An ancient protein that is involved in cell division and is crucial to growth, development, and even the prevention of cancer turns out to be almost identical in plants and animals. This has been discovered by WUR biochemists together with colleagues in Cambridge. Their findings will be published in the leading journal Cell on 30 January.
For normal cell division, the cell needs to know where its top, bottom, front, back, inside and outside is in relation to the other cells around it. ‘This is crucial to the growth and development of a plant or animal,’ says Dolf Weijers, chair at Biochemistry. ‘Otherwise a plant won’t grow any leaves, or an embryo won’t develop. And uncontrolled cell division leads to cancer.’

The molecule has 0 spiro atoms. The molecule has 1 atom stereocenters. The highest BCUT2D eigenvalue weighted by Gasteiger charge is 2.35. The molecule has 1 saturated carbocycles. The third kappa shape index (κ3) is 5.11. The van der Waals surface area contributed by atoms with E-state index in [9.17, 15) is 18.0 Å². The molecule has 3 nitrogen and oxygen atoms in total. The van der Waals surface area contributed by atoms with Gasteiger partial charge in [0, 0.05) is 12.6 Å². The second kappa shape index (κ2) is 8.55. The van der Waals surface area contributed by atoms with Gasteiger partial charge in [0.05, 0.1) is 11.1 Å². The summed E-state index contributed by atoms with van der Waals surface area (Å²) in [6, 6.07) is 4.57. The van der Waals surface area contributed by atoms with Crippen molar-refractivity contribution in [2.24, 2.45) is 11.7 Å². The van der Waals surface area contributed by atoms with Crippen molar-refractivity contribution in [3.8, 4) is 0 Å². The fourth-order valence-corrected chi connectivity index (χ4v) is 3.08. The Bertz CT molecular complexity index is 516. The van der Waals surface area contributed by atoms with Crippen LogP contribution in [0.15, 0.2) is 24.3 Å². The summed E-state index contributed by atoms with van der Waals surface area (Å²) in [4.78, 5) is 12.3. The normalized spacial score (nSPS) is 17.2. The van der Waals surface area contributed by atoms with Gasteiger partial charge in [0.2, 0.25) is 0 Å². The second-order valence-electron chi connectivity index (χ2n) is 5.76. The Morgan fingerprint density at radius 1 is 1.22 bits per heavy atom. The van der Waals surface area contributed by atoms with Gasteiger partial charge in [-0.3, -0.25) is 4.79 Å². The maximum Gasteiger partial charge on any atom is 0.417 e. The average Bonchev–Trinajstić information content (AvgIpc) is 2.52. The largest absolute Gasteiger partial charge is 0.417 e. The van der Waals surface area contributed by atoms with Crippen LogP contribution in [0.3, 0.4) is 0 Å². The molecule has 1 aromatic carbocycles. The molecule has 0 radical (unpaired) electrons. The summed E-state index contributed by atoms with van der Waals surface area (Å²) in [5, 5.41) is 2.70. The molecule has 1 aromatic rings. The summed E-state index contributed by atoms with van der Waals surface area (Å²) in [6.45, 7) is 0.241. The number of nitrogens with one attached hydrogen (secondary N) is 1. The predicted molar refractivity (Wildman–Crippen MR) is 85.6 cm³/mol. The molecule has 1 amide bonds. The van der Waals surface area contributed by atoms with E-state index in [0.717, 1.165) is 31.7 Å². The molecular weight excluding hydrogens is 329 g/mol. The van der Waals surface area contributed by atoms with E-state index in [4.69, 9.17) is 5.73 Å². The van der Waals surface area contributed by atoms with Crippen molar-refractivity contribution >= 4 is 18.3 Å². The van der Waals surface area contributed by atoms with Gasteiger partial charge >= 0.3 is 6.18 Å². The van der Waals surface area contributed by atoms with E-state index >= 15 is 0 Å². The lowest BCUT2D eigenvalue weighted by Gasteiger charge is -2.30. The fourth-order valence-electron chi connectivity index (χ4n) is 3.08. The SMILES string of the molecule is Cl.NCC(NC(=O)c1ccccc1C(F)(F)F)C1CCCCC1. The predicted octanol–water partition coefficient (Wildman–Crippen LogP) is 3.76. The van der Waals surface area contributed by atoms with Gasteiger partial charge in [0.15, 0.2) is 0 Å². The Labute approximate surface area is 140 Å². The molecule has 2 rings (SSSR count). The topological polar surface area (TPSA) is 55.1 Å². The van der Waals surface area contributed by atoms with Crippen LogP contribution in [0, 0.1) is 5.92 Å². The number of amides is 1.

Relatively, quite a lot is known about the development of this sense of direction – called cell polarity – in animal cells. But in the case of plants, it has long been shrouded in mystery. Weijers is working on solving that mystery. He had a major breakthrough last year when he and his group discovered a new set of proteins that ‘tell’ the cell what the poles of the compass are. They called them soseki or compass proteins. Soseki is Japanese for cornerstone, appropriate as the proteins are found in the corners of the cells.